• an 1896 pattern Boer mauser bayonet (a sword-like stabbing blade which may be fixed to the muzzle of a rifle for use in hand-to-hand fighting),
  • a Transvaalse Staatsartillerie (an artillery regiment of the Zuid-Afrikaansche Republiek or ZAR) side arm and,
  • a unique South African War Commandant’s sword belonging to J.P.Roux.

The Oval room also houses a near-complete ZAR and OFS badge collection, many of which are very rare. 

Boekenhoutfontein Conference Room

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On the front wall there is a collection of Victorian bandsman, bugler and drummer swords. The rest of the surrounding walls have pictures of Boer generals flanked by period rifles and longarms. An interesting fact about the pictures of the generals is that they were initially displayed at a leading South African university for many years. At some point however, the pictures became controversial and were torn down. One of the students who witnessed this was granted permission to salvage the remains and keep them, which he did until one day he visited Kedar. He then realised that this would be an excellent home for these portraits as Kedar is passionate about the preservation of South African history and heritage. After repairing the portraits and conducting the necessary research on each and every general, Kedar placed the portraits on display in  the Boekenhoutfontein conference room.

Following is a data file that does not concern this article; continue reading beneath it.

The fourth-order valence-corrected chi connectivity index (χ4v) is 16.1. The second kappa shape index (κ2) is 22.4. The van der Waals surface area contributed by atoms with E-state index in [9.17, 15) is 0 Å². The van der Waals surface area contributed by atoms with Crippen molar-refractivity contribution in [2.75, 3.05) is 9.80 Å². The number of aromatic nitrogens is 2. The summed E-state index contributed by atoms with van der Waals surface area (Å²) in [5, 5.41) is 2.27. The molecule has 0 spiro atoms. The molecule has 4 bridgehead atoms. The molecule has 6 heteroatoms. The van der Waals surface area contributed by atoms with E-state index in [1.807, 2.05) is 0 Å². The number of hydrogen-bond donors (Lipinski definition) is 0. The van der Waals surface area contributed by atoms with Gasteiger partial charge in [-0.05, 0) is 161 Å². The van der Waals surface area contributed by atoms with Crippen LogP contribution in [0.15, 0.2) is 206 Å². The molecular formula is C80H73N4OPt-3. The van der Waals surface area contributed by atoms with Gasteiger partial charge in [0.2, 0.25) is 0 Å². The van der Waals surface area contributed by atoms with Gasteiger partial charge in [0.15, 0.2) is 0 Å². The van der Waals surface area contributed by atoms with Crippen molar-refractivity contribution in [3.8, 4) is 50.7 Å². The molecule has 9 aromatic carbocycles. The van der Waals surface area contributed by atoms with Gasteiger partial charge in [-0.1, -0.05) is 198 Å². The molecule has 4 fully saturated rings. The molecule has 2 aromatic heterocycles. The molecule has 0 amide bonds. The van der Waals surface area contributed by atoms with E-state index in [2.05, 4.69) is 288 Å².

Armoury Restaurant

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This is one of the main dining venues where breakfast, lunch and dinner are usually served and where many memorable gala dinners have been hosted. Guests are welcomed at the entrance by a gun (cannon on display). As one enters, there is a display about Indian stretcher bearers, featuring an authentic stretcher from the period.  An interesting fact is that Mahatma Gandhi was one of these stretcher bearers during the South African War.  The surrounding walls are lined with period rifles and longarms.

There is also a life size metal sculpture of a Gentleman in Khaki. "The Absent-Minded Beggar" is an 1899 poem by Rudyard Kipling, set to music by Sir Arthur Sullivan and often accompanied by an illustration of a wounded but defiant British soldier, "A Gentleman in Khaki", by Richard Caton Woodville. The song was written as part of an appeal by the Daily Mail to raise money for soldiers fighting in the South African War and their families. The fund was the first such charitable effort for a war.

Our Details

Phone : 014 573 3218 or  079 446 3988 
Address : R565, Rustenburg, North West, 0309,
South Africa

GPS: S 25° 32.838’ - E 27° 07.712’